In order to deliver the security to the purchaser, the short seller borrows the security and then closes out its positions by returning it to the lender. Short selling can also be realized synthetically by writing a call and simultaneously buying a put, which allows bypassing the difficulties of borrowing securities, but this approach is deemed to be both expensive and risky.
The short seller hopes to sell high and rebuy lower, which will be the case if the price declines. If the stock price starts to rise rapidly, short sellers, whose positions are loosing, may be forced to liquidate and cover their positions by buying the stock. h is additional buying pressure on prices leads to a further rise in the price and potentially to the need of additional short covering.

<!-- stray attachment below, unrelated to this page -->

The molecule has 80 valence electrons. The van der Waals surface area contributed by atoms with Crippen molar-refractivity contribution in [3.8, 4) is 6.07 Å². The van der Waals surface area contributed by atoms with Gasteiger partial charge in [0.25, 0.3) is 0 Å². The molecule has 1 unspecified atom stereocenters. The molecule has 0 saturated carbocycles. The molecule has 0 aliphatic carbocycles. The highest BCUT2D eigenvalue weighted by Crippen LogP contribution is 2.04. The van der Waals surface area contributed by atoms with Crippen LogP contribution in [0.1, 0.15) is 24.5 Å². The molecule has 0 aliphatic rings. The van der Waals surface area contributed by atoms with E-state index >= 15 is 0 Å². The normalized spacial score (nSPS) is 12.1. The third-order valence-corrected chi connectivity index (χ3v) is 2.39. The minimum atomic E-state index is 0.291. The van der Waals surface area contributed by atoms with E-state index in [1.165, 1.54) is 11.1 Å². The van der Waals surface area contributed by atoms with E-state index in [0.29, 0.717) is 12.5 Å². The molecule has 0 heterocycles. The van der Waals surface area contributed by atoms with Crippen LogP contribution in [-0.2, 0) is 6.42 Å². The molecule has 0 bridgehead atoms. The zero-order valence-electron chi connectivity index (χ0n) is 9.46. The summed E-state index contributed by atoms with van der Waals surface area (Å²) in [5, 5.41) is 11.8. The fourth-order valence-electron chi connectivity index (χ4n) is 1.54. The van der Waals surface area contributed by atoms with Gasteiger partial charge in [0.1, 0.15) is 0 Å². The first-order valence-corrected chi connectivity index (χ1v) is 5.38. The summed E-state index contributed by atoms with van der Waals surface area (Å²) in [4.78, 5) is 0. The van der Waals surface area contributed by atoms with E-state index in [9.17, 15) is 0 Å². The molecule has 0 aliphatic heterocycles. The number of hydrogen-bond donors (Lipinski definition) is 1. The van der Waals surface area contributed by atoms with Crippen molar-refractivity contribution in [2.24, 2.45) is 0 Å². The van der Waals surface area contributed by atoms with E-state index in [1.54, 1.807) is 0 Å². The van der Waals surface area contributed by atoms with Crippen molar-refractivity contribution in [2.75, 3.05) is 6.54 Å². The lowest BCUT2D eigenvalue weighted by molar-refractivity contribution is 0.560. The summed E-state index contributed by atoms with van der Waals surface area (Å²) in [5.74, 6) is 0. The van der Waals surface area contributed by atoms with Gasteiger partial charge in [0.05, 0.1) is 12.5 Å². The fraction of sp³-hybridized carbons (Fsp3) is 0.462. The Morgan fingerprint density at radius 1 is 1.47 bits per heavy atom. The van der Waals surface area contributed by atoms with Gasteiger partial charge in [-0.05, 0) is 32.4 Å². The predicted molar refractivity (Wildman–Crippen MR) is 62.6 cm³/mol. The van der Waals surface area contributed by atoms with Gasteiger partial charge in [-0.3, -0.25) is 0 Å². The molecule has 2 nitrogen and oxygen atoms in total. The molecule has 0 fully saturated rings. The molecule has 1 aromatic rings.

The short squeeze illustrates the dangers associated with a short position, which can generate unlimited losses while in a long position the losses are limited to the current price of the asset (at worse, the price will end at zero). In general, the short squeeze is more frequent than the opposite situation, the long squeeze, where buyers have to sell out rapidly their long positions.
Short squeezes are favoured by automatic systems that trigger stop-loss orders. Small caps securities are known to be particularly exposed to the short squeeze risks. The inability of short sellers to maintain their positions due to the risk of short squeeze appears as a significant limit to arbitrage overvalued stocks.